Copyright 2010 by Morris Rosenthal -All Rights Reserved
Illustrated How to Install a Sound Card Replacement
Sound cards don't have a particularly high failure rate, I believe but they
get replaced more often than any other adapter, with the possible exception
of modems. The reason is that older PCI sound cards that came stock with
systems offered pretty lousy performance, so gamers and musicians often find
they have to replace the sound card just to work with the programs they buy.
If you don't want to take your PC apart, you can replace the internal sound
card with a
simple USB one from Amazon for under $30. The first step
is to unplug the PC and open the case. Yes, you can use a power strip and
turn off the power switch to preserve the ground, but I'll bet more people
blow up adapters sticking them in motherboards with a live 5V rail than with
static electricity. You only need to remove the top lid on the average midtower
- two screw, slide back a couple inches, and off. You can see the original
sound card connectors in the center of the adapter bay.
The original sound card is secured in the case with a single screw. If you've
done this before, you'll see that there's something missing along the top
edge. This PC was built without an analog audio lead connecting the CD drive
to the sound card, which means it never would have been able to play music
CDs. This is an extremely common issue with PC's that were built without
any quality control or a CD was installed at a later date by somebody who
had a lazy attack. The audio lead is a two cent part, and it's probably generated
more "my sound card/speakers don't work" service calls than any other assembly
oversight, and who knows how many sound cards replaced for no reason. We
remove the old sound card, and also a blank bay cover next to it, because
our PCI 5.1 upgrade sound card needs two slots for the SPDIF riser.
Speaking of the SPDIF (Sony/Phillips Digital Interface), we now connect this
daughter card, or riser, to the new sound card. I like to do this before
actually installing the sound card in the case because the connectors aren't
always keyed. This connector is keyed the top left hole on this 2x5 connector
is blocked to match the missing corner pin on the board connection block.
In a bit of literary foreshadowing, you can also see just above my forefinger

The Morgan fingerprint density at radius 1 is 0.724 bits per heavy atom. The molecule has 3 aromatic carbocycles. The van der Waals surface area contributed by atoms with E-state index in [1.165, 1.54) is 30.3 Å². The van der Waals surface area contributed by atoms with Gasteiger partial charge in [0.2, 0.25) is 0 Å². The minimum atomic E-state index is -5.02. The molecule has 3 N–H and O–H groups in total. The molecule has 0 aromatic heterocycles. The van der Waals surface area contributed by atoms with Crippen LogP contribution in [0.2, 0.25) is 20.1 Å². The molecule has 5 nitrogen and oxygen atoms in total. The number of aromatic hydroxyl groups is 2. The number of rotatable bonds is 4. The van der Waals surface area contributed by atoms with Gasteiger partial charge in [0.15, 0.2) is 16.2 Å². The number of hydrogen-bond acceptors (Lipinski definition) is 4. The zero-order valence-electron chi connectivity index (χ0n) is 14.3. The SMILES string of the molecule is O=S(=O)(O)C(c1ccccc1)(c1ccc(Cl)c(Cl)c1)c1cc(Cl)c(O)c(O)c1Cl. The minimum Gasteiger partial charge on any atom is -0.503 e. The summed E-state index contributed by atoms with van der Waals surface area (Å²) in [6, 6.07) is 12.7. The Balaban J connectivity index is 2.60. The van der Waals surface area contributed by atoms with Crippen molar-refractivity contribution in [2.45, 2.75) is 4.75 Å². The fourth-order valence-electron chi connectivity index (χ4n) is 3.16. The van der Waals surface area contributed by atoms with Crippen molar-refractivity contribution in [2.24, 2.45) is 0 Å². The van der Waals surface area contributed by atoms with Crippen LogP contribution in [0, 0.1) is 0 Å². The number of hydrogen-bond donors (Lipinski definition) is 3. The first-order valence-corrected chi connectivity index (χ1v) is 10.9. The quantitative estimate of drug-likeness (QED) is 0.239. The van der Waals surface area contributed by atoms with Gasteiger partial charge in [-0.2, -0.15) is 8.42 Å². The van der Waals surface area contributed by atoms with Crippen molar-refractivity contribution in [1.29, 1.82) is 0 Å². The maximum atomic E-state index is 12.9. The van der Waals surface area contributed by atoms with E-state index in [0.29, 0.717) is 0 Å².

the 4x1 connector where we'll later connect the CD audio lead. To the right
of those connectors is the silk screen explaining which is which. This
information is available ONLY on the sound card, the one page paper manual
that came with it had no info at all. I've got a new page looking at
laptop sound failure and USB replacement.
Here you can see the small SPDIF daughter board held above the basic sound
card,which I think I paid around $20 for. It's a 5.1 sound card, five regular
channels (front left and right, rear left and right, center) plus a low frequency
or sub-woofer channel. When you're upgrading a sound card, a 5.1 is pretty
much the minimum I'd consider. Newer motherboards come with 6.1 and even
7.1 sound built into the motherboard, so this isn't anything you should have
to fool around with a a newer PC. The game port is quickly becoming obsolete,
replaced with USB game controllers, but many replacement sound cards, like
this one, still feature a legacy game port.
Whenever you install a sound card or other adapter in your PC, you should
be careful not to touch the contact edge (the gold stripes) when handling
the adapter, and ideally, you should only touch them on the metal bracket
or unused real estate on the card. I seated this adapter in the PCI slot
with even pressure on the bracket and the back edge of the sound card.
Immediately after installing the sound card, secure both it and the SPDIF
riser with one screw each through the bracket on the back rail. That covers
how to install a sound card, now you have to get the internal and external
connections made right. If you don't own a new sound card yet,
Amazon sells the whole range, from under $10 to over $200.
Now we attach the CD audio lead to the sound card. Obviously, we have to
attach the other end to the CD/DVD drive or it won't do much good, but I'm
going to let you take my word for it that it got done:-) The other connector
blocks on the top of the sound card are for modem inputs, lets you play your
phone through the speakers or use a system mike with a voice modem rather
than plugging a separate mike into the modem card. The truth is, I never
fooled around with voice on old PC modems, but the VOIP (Voice Over IP)
capabilities of PCs with broadband Internet connections work pretty good.
They use the sound card for the mic and headset, not a modem. Below, I just
wanted to show the optical SPDIF input. The clear plastic tube directly to
the right, is the protector I took off the optical connector, and the black
plug next to the clear tube protected the optical port on the adapter.